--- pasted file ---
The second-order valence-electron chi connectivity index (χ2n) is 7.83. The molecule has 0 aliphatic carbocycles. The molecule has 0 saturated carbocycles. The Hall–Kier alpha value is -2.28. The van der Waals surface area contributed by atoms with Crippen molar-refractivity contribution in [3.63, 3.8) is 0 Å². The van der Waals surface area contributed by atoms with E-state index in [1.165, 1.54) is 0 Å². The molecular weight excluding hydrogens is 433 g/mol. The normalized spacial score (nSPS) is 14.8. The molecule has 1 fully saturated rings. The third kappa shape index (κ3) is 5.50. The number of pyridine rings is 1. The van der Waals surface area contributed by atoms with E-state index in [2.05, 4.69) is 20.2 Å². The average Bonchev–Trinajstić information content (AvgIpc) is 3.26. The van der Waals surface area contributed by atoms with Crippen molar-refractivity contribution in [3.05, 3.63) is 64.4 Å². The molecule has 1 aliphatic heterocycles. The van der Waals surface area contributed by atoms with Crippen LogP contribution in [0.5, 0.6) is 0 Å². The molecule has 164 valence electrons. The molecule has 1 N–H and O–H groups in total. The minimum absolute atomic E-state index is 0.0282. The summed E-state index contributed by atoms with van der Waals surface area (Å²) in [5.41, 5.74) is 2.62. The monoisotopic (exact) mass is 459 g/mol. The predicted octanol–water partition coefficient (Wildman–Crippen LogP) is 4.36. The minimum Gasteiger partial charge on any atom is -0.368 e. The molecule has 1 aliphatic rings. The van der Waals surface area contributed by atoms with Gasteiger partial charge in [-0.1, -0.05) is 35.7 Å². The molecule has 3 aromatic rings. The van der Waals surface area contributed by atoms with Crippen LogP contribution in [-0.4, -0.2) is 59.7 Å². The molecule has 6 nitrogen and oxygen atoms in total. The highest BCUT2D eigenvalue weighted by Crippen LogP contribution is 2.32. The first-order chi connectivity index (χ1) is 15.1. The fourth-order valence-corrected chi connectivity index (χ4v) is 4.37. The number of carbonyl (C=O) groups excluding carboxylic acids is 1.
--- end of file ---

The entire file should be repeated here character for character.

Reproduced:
The second-order valence-electron chi connectivity index (χ2n) is 7.83. The molecule has 0 aliphatic carbocycles. The molecule has 0 saturated carbocycles. The Hall–Kier alpha value is -2.28. The van der Waals surface area contributed by atoms with Crippen molar-refractivity contribution in [3.63, 3.8) is 0 Å². The van der Waals surface area contributed by atoms with E-state index in [1.165, 1.54) is 0 Å². The molecular weight excluding hydrogens is 433 g/mol. The normalized spacial score (nSPS) is 14.8. The molecule has 1 fully saturated rings. The third kappa shape index (κ3) is 5.50. The number of pyridine rings is 1. The van der Waals surface area contributed by atoms with E-state index in [2.05, 4.69) is 20.2 Å². The average Bonchev–Trinajstić information content (AvgIpc) is 3.26. The van der Waals surface area contributed by atoms with Crippen molar-refractivity contribution in [3.05, 3.63) is 64.4 Å². The molecule has 1 aliphatic heterocycles. The van der Waals surface area contributed by atoms with Crippen LogP contribution in [0.5, 0.6) is 0 Å². The molecule has 164 valence electrons. The molecule has 1 N–H and O–H groups in total. The minimum absolute atomic E-state index is 0.0282. The summed E-state index contributed by atoms with van der Waals surface area (Å²) in [5.41, 5.74) is 2.62. The monoisotopic (exact) mass is 459 g/mol. The predicted octanol–water partition coefficient (Wildman–Crippen LogP) is 4.36. The minimum Gasteiger partial charge on any atom is -0.368 e. The molecule has 1 aliphatic rings. The van der Waals surface area contributed by atoms with Gasteiger partial charge in [-0.1, -0.05) is 35.7 Å². The molecule has 3 aromatic rings. The van der Waals surface area contributed by atoms with Crippen LogP contribution in [-0.4, -0.2) is 59.7 Å². The molecule has 6 nitrogen and oxygen atoms in total. The highest BCUT2D eigenvalue weighted by Crippen LogP contribution is 2.32. The first-order chi connectivity index (χ1) is 15.1. The fourth-order valence-corrected chi connectivity index (χ4v) is 4.37. The number of carbonyl (C=O) groups excluding carboxylic acids is 1.